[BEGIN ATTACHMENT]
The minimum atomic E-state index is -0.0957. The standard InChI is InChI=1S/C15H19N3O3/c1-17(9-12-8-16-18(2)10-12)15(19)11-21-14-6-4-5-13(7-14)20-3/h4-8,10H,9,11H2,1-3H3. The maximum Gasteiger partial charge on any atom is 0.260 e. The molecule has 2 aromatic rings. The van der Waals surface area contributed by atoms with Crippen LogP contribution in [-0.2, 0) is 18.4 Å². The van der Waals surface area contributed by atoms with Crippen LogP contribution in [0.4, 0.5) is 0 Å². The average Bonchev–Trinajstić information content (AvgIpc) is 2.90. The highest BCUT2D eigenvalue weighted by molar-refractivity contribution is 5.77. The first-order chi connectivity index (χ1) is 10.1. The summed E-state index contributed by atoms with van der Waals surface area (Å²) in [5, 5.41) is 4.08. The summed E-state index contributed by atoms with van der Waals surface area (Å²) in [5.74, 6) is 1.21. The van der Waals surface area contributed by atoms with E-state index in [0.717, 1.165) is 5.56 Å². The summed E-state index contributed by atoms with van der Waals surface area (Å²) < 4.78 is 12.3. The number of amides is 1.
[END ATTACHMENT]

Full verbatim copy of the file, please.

The minimum atomic E-state index is -0.0957. The standard InChI is InChI=1S/C15H19N3O3/c1-17(9-12-8-16-18(2)10-12)15(19)11-21-14-6-4-5-13(7-14)20-3/h4-8,10H,9,11H2,1-3H3. The maximum Gasteiger partial charge on any atom is 0.260 e. The molecule has 2 aromatic rings. The van der Waals surface area contributed by atoms with Crippen LogP contribution in [-0.2, 0) is 18.4 Å². The van der Waals surface area contributed by atoms with Crippen LogP contribution in [0.4, 0.5) is 0 Å². The average Bonchev–Trinajstić information content (AvgIpc) is 2.90. The highest BCUT2D eigenvalue weighted by molar-refractivity contribution is 5.77. The first-order chi connectivity index (χ1) is 10.1. The summed E-state index contributed by atoms with van der Waals surface area (Å²) in [5, 5.41) is 4.08. The summed E-state index contributed by atoms with van der Waals surface area (Å²) in [5.74, 6) is 1.21. The van der Waals surface area contributed by atoms with E-state index in [0.717, 1.165) is 5.56 Å². The summed E-state index contributed by atoms with van der Waals surface area (Å²) < 4.78 is 12.3. The number of amides is 1.